Jean Cocteau: mythopoeic movies – La Belle et la Bete 1946

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Jean Cocteau: La Belle et la Bete 1946. Josette Day as Belle and Jean Marais as the Beast. The costumes, by Christian Berard and Marcel Escoffier, (and with an uncredited Pierre Cardin as costume-maker); with production-design by Lucien Carre, Antonio Castilo, and Berard, compliment the (uncredited) brilliant prosthetic make-up of the Beast. The fabulous black and white cinematography is by Henri Alekan (who shot the GregoryPeck/Audrey Hepburn modern day fairy-tale Roman Holiday in 1953)

Cocteau’s poetic approach to film-making is summed-up in his collection of writings on Film, published as The Art of Cinema posthumously in 1994.

“A cinema studio is a factory for making ghosts. The cinema is a ghost language that has to be learned. It is incredible for a poet to know this. The day when a director understands that the author’s role is not limited to the script (to writing it) – the day when the author reveals himself – then the dead language of cinema will become a living language.”

Cocteau: Album de Cinema, 1943 from Cocteau: The Art of Cinema 1992

“The film unfolds to a perfectly poised slow tempo in surreal settings that gain intensity from the fabulous decor and costumes, the glittering lighting and the many moments of magic effects. The candle-lit shadow-play deepens the gothic atmosphere of the beast’s castle, harking back to early expressionist classics of the genre.”
— Marina Warner

“When Jean Cocteau made his film of La Belle et la Bête in l946, he imagined a beast who has no rival for hideous fascination among fairytale beasts before or since: Jean Marais’s growling, slowed, incantatory delivery, his sweeping, elaborately princely magnificence of apparel, his thick pelt curling out exuberantly from his lace collar and fine linen as he springs and lopes, and, above all, his staring pale eyes in the great leonine and brindled mask of his face with the two sharp incisors defining his mouth, has never been matched for erotic power. He captures a perfect and irresistible synthesis of repulsiveness and attractiveness, which evokes a genuine frisson of desire in me every time I see it; Cocteau’s realization of a dream about the power of love, as personified by Belle, exercises its seduction again and again over me, even while my common sense, my reason, and a long habit of skepticism about romance tell me I must resist.  “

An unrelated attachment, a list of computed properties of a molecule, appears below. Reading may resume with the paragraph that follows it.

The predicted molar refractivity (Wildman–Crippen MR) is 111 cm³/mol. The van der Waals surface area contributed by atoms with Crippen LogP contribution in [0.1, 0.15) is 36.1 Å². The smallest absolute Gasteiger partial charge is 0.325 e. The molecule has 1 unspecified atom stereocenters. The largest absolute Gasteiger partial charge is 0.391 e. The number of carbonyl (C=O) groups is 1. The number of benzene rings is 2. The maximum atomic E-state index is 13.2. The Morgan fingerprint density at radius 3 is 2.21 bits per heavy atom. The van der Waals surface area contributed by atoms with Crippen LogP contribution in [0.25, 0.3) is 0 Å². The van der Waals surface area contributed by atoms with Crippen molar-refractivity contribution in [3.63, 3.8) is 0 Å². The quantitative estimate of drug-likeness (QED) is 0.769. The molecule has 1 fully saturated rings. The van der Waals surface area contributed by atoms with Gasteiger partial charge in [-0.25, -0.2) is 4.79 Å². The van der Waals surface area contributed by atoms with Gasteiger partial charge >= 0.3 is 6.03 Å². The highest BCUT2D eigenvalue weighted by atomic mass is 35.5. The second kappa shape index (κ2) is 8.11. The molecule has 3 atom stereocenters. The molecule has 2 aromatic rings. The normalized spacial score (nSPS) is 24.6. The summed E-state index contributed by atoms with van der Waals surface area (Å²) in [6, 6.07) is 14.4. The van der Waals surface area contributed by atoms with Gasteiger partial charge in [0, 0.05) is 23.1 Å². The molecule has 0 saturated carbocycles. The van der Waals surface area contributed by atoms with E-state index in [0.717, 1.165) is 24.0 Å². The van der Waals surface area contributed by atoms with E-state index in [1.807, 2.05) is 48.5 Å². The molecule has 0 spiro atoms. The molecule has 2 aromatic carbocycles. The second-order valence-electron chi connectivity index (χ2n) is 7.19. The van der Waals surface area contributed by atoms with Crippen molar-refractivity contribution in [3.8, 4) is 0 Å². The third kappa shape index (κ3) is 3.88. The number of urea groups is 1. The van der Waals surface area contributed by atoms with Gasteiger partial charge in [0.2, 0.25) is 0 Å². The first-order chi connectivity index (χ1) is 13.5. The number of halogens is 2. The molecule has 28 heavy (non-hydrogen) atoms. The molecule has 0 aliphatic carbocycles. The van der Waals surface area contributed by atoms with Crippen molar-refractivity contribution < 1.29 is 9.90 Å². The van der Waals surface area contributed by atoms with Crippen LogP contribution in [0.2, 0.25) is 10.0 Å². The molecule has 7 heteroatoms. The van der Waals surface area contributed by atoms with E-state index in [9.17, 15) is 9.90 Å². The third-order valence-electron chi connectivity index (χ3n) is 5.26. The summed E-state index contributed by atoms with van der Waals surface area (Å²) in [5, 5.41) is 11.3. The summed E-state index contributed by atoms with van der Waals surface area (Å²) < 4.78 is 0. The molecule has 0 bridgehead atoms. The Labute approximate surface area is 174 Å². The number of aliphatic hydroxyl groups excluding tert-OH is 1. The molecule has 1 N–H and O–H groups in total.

(Marina Warner from the DVD Notes for the BFI release of La Belle et la Bete)

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Jean Cocteau: La Belle et la Bete 1946. The Prince aka the aspirant lover Avenant aka the beast, played by Cocteau’s lover Jean Marais with Josette Day as Belle.

Cocteau’s mythic films are his poetic response to the surge of interest in mythology, mythography and the psychology of myth that pervades this period. (A remarkable period for English writing too – in these years we have J.R.R. Tolkein writing his Lord of the Rings, Mervyn Peake creating Gormenghast, C.S. Lewis and his Narnia chronicles, J.R. Eddison and his Worm Ouroborus, as well as the mythographic analyses of Joseph Campbell (The Masks of God), Robert Graves (The White Goddess), etc), the components of Carl Jung’s writings (Psychology and Alchemy, Flying Saucers – the Myth of Things Seen in the Sky,), and of course Jackson Pollock’s paintings of the early-1940s, exploring Jungian archetypes (eg Stenographic Figure, 1942). Of course, with Cocteau, his primary mythopoeic drive is to interpret the mid-20th century zeitgeist in the forms and with a poetic awareness of the archetypal forms to be discovered in fairy stories, in mythologies, in dreams, in archetypes.

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In Christian Berard and Lucien Carre’s gothic sets with the real arms holding the flickering and guttering candelabra, Belle (Josette Day) is lost in a dreamlike corridor in the Beast’s castle.

 

 

Interestingly in one of his last publications, the mythographer Joseph Campbell (famous by then not just for his vast body of mythographical work, but also because of his role in inspiring the mythology of Lucas’ Star Wars), describes the role that mythography played in his own quest for self-realisation (Pathways to Bliss – Mythology and Personal Transformation, 2004)

“Myth is not the same as history: myths are not inspiring stories of people who lived notable lives. No, myth is the transcendent in relationship to the present. Now, a folk hero is different from the subject of a biography, even when the hero may have been a real person once upon a time – John Henry or George Washington. The folk hero represents a transforming feature in the myth. When you have an oral mythic tradition, it’s right up to date. In the folktales of the American Indians, you have bicycles, you have the form of the Capitol dome in Washington. Everything gets incorporated into the mythology immediately. In our society of fixed texts and printed words, it is the function of the poet to see the life-value of the facts round about, and to deify them, as it were, to provide images that relate the everyday to the eternal.”  (my italics)

(Joseph Campbell: Pathways to Bliss pps XVI 2004)

Cocteau is well aware of this poetical driver:

“A film is not the telling of a dream, but a dream in which we all participate together through a kind of hypnosis, and the slightest breakdown in the mechanics of the dream wakens the dreamer, who loses interest in a sleep that is no longer his own”

Jean Cocteau: The Art of Cinema pps 40)